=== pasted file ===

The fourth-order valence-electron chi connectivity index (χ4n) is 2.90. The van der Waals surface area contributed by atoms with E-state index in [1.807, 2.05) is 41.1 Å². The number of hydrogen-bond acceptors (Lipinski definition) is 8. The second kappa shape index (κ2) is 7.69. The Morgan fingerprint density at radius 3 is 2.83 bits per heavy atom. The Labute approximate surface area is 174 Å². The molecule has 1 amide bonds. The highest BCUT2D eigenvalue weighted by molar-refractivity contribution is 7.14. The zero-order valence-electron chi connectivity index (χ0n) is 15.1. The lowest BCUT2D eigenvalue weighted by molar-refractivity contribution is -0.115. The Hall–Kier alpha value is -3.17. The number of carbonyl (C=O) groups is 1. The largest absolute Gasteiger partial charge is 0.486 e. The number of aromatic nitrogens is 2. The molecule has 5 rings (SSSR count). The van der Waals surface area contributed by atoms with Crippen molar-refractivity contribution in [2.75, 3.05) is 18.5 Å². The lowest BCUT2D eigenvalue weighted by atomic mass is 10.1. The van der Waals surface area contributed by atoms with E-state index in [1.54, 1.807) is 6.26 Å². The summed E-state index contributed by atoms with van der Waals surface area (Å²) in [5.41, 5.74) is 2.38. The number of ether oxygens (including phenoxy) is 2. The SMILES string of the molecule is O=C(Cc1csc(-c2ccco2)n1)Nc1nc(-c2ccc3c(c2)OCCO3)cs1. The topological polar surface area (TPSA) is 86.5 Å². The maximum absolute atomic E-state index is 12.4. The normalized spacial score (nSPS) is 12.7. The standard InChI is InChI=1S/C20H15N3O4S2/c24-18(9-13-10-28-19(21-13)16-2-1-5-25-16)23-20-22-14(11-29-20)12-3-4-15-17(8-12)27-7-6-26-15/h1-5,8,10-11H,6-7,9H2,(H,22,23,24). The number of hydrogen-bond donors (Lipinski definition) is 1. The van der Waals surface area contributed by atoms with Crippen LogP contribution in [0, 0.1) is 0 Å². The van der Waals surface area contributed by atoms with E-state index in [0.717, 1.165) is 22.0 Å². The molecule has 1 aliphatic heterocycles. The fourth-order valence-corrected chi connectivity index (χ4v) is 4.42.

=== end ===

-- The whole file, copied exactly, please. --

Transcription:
The fourth-order valence-electron chi connectivity index (χ4n) is 2.90. The van der Waals surface area contributed by atoms with E-state index in [1.807, 2.05) is 41.1 Å². The number of hydrogen-bond acceptors (Lipinski definition) is 8. The second kappa shape index (κ2) is 7.69. The Morgan fingerprint density at radius 3 is 2.83 bits per heavy atom. The Labute approximate surface area is 174 Å². The molecule has 1 amide bonds. The highest BCUT2D eigenvalue weighted by molar-refractivity contribution is 7.14. The zero-order valence-electron chi connectivity index (χ0n) is 15.1. The lowest BCUT2D eigenvalue weighted by molar-refractivity contribution is -0.115. The Hall–Kier alpha value is -3.17. The number of carbonyl (C=O) groups is 1. The largest absolute Gasteiger partial charge is 0.486 e. The number of aromatic nitrogens is 2. The molecule has 5 rings (SSSR count). The van der Waals surface area contributed by atoms with Crippen molar-refractivity contribution in [2.75, 3.05) is 18.5 Å². The lowest BCUT2D eigenvalue weighted by atomic mass is 10.1. The van der Waals surface area contributed by atoms with E-state index in [1.54, 1.807) is 6.26 Å². The summed E-state index contributed by atoms with van der Waals surface area (Å²) in [5.41, 5.74) is 2.38. The number of ether oxygens (including phenoxy) is 2. The SMILES string of the molecule is O=C(Cc1csc(-c2ccco2)n1)Nc1nc(-c2ccc3c(c2)OCCO3)cs1. The topological polar surface area (TPSA) is 86.5 Å². The maximum absolute atomic E-state index is 12.4. The normalized spacial score (nSPS) is 12.7. The standard InChI is InChI=1S/C20H15N3O4S2/c24-18(9-13-10-28-19(21-13)16-2-1-5-25-16)23-20-22-14(11-29-20)12-3-4-15-17(8-12)27-7-6-26-15/h1-5,8,10-11H,6-7,9H2,(H,22,23,24). The number of hydrogen-bond donors (Lipinski definition) is 1. The van der Waals surface area contributed by atoms with Crippen LogP contribution in [0, 0.1) is 0 Å². The van der Waals surface area contributed by atoms with E-state index in [0.717, 1.165) is 22.0 Å². The molecule has 1 aliphatic heterocycles. The fourth-order valence-corrected chi connectivity index (χ4v) is 4.42.